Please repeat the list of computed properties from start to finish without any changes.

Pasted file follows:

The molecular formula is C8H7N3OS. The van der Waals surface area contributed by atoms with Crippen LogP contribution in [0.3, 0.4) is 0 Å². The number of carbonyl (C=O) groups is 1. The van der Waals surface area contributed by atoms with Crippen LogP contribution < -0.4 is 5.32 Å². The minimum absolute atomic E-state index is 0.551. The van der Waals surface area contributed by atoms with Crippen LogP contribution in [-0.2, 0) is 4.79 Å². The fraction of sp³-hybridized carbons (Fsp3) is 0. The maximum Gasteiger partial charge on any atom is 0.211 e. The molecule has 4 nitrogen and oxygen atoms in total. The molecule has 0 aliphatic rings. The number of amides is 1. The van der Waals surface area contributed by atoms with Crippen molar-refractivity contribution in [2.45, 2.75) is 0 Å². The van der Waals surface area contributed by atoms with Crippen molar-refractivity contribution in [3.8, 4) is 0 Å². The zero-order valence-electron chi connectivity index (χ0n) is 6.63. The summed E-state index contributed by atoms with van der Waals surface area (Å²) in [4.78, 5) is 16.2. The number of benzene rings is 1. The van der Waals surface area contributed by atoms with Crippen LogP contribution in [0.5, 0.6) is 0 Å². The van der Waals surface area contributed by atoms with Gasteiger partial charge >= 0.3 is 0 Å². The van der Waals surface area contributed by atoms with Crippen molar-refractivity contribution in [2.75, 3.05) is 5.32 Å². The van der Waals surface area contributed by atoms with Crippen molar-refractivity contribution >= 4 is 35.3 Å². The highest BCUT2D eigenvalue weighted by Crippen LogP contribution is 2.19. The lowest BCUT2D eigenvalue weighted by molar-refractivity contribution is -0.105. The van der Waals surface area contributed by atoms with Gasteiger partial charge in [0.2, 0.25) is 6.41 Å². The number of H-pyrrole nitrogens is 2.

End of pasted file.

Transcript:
The molecular formula is C8H7N3OS. The van der Waals surface area contributed by atoms with Crippen LogP contribution in [0.3, 0.4) is 0 Å². The number of carbonyl (C=O) groups is 1. The van der Waals surface area contributed by atoms with Crippen LogP contribution < -0.4 is 5.32 Å². The minimum absolute atomic E-state index is 0.551. The van der Waals surface area contributed by atoms with Crippen LogP contribution in [-0.2, 0) is 4.79 Å². The fraction of sp³-hybridized carbons (Fsp3) is 0. The maximum Gasteiger partial charge on any atom is 0.211 e. The molecule has 4 nitrogen and oxygen atoms in total. The molecule has 0 aliphatic rings. The number of amides is 1. The van der Waals surface area contributed by atoms with Crippen molar-refractivity contribution in [2.45, 2.75) is 0 Å². The van der Waals surface area contributed by atoms with Crippen molar-refractivity contribution in [3.8, 4) is 0 Å². The zero-order valence-electron chi connectivity index (χ0n) is 6.63. The summed E-state index contributed by atoms with van der Waals surface area (Å²) in [4.78, 5) is 16.2. The number of benzene rings is 1. The van der Waals surface area contributed by atoms with Crippen LogP contribution in [0.5, 0.6) is 0 Å². The van der Waals surface area contributed by atoms with Gasteiger partial charge >= 0.3 is 0 Å². The van der Waals surface area contributed by atoms with Crippen molar-refractivity contribution in [2.75, 3.05) is 5.32 Å². The van der Waals surface area contributed by atoms with Crippen molar-refractivity contribution >= 4 is 35.3 Å². The highest BCUT2D eigenvalue weighted by Crippen LogP contribution is 2.19. The lowest BCUT2D eigenvalue weighted by molar-refractivity contribution is -0.105. The van der Waals surface area contributed by atoms with Gasteiger partial charge in [0.2, 0.25) is 6.41 Å². The number of H-pyrrole nitrogens is 2.